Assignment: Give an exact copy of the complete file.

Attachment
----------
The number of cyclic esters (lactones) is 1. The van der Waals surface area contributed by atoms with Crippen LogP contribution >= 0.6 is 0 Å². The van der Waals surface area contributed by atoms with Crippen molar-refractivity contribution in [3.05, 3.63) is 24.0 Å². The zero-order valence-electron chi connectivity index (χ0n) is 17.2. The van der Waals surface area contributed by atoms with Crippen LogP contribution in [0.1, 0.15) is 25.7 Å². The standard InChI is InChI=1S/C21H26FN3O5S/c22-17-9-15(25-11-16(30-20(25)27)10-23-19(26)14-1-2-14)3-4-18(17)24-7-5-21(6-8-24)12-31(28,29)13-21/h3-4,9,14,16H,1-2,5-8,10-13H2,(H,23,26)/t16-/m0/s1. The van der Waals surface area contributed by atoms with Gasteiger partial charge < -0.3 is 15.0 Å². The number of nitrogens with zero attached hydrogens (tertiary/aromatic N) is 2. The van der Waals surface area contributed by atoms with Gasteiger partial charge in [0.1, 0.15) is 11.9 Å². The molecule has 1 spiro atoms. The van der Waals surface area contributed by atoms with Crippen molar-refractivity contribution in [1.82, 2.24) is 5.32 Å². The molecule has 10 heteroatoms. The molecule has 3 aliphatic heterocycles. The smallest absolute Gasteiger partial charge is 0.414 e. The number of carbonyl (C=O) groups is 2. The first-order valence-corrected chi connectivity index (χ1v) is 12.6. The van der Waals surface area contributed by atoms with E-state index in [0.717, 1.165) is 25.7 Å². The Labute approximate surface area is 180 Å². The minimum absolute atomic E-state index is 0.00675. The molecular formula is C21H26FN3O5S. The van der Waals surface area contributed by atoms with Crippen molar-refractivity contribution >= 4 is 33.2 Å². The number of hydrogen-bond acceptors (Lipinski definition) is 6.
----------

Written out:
The number of cyclic esters (lactones) is 1. The van der Waals surface area contributed by atoms with Crippen LogP contribution >= 0.6 is 0 Å². The van der Waals surface area contributed by atoms with Crippen molar-refractivity contribution in [3.05, 3.63) is 24.0 Å². The zero-order valence-electron chi connectivity index (χ0n) is 17.2. The van der Waals surface area contributed by atoms with Crippen LogP contribution in [0.1, 0.15) is 25.7 Å². The standard InChI is InChI=1S/C21H26FN3O5S/c22-17-9-15(25-11-16(30-20(25)27)10-23-19(26)14-1-2-14)3-4-18(17)24-7-5-21(6-8-24)12-31(28,29)13-21/h3-4,9,14,16H,1-2,5-8,10-13H2,(H,23,26)/t16-/m0/s1. The van der Waals surface area contributed by atoms with Gasteiger partial charge < -0.3 is 15.0 Å². The number of nitrogens with zero attached hydrogens (tertiary/aromatic N) is 2. The van der Waals surface area contributed by atoms with Gasteiger partial charge in [0.1, 0.15) is 11.9 Å². The molecule has 1 spiro atoms. The van der Waals surface area contributed by atoms with Crippen molar-refractivity contribution in [1.82, 2.24) is 5.32 Å². The molecule has 10 heteroatoms. The molecule has 3 aliphatic heterocycles. The smallest absolute Gasteiger partial charge is 0.414 e. The number of carbonyl (C=O) groups is 2. The first-order valence-corrected chi connectivity index (χ1v) is 12.6. The van der Waals surface area contributed by atoms with E-state index in [0.717, 1.165) is 25.7 Å². The Labute approximate surface area is 180 Å². The minimum absolute atomic E-state index is 0.00675. The molecular formula is C21H26FN3O5S. The van der Waals surface area contributed by atoms with Crippen molar-refractivity contribution >= 4 is 33.2 Å². The number of hydrogen-bond acceptors (Lipinski definition) is 6.